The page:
War History online proudly presents this Guest Piece from Jeremy P. Ämick, who is a military historian and writes on behalf of the Silver Star Families of America.
The old saying, “A picture is worth a thousand words,” may have become something of a cliché in recent decades, summarily dismissing the large amount of work and investigation that is often necessary to establish a background on the subject that is identified through a photograph.
In a recently acquired World War I era photograph with the name Francis Jobe scribbled upon the back, many immediate identifiers come to life such as a man wearing an unadorned wool uniform and campaign hat. However, in addition to casual observation, one can acquire a little more information with the investment of some basic research.
According to archived county records, Jobe was born in Elston, Mo., on April 7, 1888 to Mephysobeth “Bosh” (M.B.) and Nancy Jobe, both of whom are buried in the Elston Cemetery.
Nearly two decades later, after the United States declared war against Germany on April 6, 1917, the Selective Service Act of 1917 was passed, which “defined five functions to mobilize men to supplement soldiers already in the army or serving in various states’ National Guards,” as is noted in the book “Uncle, We Are Ready!”
Jobe and scores of other young recruits from Missouri were required to register for the draft, after which many were selected, classified and then inducted into military service.
According to Jobe’s WWI service card available through the Missouri State Archives, the 29-year-old draftee was inducted into the U.S. Army in Jefferson City, Mo., on October 4, 1917, nearly four months after the first registration day, which required males between 21 and 30 years of age to register with their local draft board.
Little information is available regarding Jobe’s initial weeks of training but his service card denotes his assignment to Company I, 134th Infantry Regiment—a regiment of the Nebraska National Guard. “The Army Lineage Book” explains the regiment was called into federal service on July 15, 1917 and became part of the 34th Division (created from troops of Minnesota, Iowa, Nebraska and the Dakotas) three months later.
Jobe would join the division in their training location of Camp Cody near Deming, New Mexico. (Camp Cody was named in honor of famous bison hunter and showman, William “Buffalo Bill” Cody,” shortly after his death in 1917.)
The men of the 34th Division soon earned the moniker of “Sandstorm Division” from the dust storms that seemed to blow through their training areas on a daily basis.
The New Mexico Military Museum noted on their website that the training for the division “went well, and the officers and men waited anxiously throughout the long fall and winter of 1917-18 for orders to ship out for France. Their anticipation turned to anger and frustration, however, when word was received that spring that the 34th had been chosen to become a replacement division.”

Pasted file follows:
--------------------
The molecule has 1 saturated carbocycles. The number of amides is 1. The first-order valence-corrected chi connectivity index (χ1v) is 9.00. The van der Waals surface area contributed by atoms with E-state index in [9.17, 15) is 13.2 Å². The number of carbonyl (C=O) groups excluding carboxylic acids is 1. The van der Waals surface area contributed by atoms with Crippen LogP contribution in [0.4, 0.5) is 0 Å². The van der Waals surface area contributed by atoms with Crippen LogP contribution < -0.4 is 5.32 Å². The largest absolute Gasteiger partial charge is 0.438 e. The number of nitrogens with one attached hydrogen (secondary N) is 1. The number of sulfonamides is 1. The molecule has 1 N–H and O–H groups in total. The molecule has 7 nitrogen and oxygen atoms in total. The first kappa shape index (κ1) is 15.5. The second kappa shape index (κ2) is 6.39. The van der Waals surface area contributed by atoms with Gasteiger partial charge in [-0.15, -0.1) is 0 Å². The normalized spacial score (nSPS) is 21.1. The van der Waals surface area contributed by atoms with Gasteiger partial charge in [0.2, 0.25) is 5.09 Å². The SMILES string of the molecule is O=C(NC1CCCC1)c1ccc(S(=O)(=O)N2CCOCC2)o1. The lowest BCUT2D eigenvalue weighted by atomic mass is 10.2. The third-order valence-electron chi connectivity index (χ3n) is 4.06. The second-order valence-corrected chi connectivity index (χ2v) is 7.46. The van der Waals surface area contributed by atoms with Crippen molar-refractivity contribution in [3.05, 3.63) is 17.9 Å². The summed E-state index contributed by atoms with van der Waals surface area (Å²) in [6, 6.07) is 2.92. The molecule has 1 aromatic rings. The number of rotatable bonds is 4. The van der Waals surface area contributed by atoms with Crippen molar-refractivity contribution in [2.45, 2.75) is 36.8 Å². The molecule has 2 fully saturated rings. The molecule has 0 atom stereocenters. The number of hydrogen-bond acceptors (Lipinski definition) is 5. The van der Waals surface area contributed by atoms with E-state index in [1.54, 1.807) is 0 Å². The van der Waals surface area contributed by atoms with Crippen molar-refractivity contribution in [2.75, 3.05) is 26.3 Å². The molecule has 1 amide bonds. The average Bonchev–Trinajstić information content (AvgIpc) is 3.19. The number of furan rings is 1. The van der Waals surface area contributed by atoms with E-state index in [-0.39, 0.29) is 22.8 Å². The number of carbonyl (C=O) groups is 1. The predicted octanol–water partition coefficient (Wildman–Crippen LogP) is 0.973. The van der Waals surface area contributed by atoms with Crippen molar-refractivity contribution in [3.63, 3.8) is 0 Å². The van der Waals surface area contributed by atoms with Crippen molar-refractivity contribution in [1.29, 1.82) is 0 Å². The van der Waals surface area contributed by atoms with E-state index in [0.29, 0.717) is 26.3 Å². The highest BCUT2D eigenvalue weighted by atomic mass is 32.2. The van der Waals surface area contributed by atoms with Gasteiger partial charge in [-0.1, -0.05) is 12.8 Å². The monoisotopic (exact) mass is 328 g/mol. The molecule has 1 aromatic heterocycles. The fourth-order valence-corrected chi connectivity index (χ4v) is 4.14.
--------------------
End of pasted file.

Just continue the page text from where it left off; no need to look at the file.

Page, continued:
Now 30 years old, Jobe, who had trained as a cook while at Camp Cody, finally set foot on French soil in mid-October 1918. He not only discovered that the men of the division would soon be assigned as replacement soldiers in other units, but that they would never experience combat since the war ended shortly after their arrival.
An end to the war did not herald Jobe’s return home; his service card indicates that he went on to serve with three other units who were part of the Army of Occupation until returning to the United States and receiving his honorable discharge on July 21, 1919, after spending less than two years in the military.
In 1929 and 1930, Jobe acquired a certain level of local notoriety by lending endorsement to a new medicine known as “Hoyt’s Compound.” Through advertisements in several Missouri newspapers, the product is praised by Jobe, who shares his past history of stomach problems, fatigue and irritably, but claimed the medicine was able to “improve his system in every way.”
In the “Notices of Judgment under the Federal Food, Drug and Cosmetic Act,” dated February 1943, the Hoyt Corporation was prosecuted for labeling of their Hoyt Compound in a manner that “bore false and misleading curative and therapeutic claims.”
In the years after the war and following his medicinal endorsement, Jobe married Margaret Schmidli on November 10, 1934 and the two never had any children. According to his obituary, the veteran and his wife resided in Jefferson City where he spent many years as an automobile mechanic. He passed away at the Veteran’s Administration Hospital in St. Louis on April 22, 1960 and was laid to rest in Riverview Cemetery in Jefferson City.
There may not be any erudite quotes adequately summarizing a man who, nearly a century ago, entered military service at behest of a nation wholly unprepared for war. But considering the more than 4.7 million Americans who would serve in uniform during World War I, Jobe’s story is a single moment of local history that can be carved out, explored and shared with future generations.
This individual—a relatively unknown farmer’s son—left the comfort of Elston, Mo., to join a collective group that would train to serve in whatever capacity was necessary in the defense of their nation.
They banded together under difficult circumstances and, in the words written by Lt. Col. John H. Hougein in 1949, became part of a team “composed of citizen soldiers, men recruited from all walks of life; from farms, the factories, the mines, the forests, the offices and the professions. In times of emergency, citizen soldiery has always constituted the indispensable pool to be drawn upon by the Nation, and so it will always be …”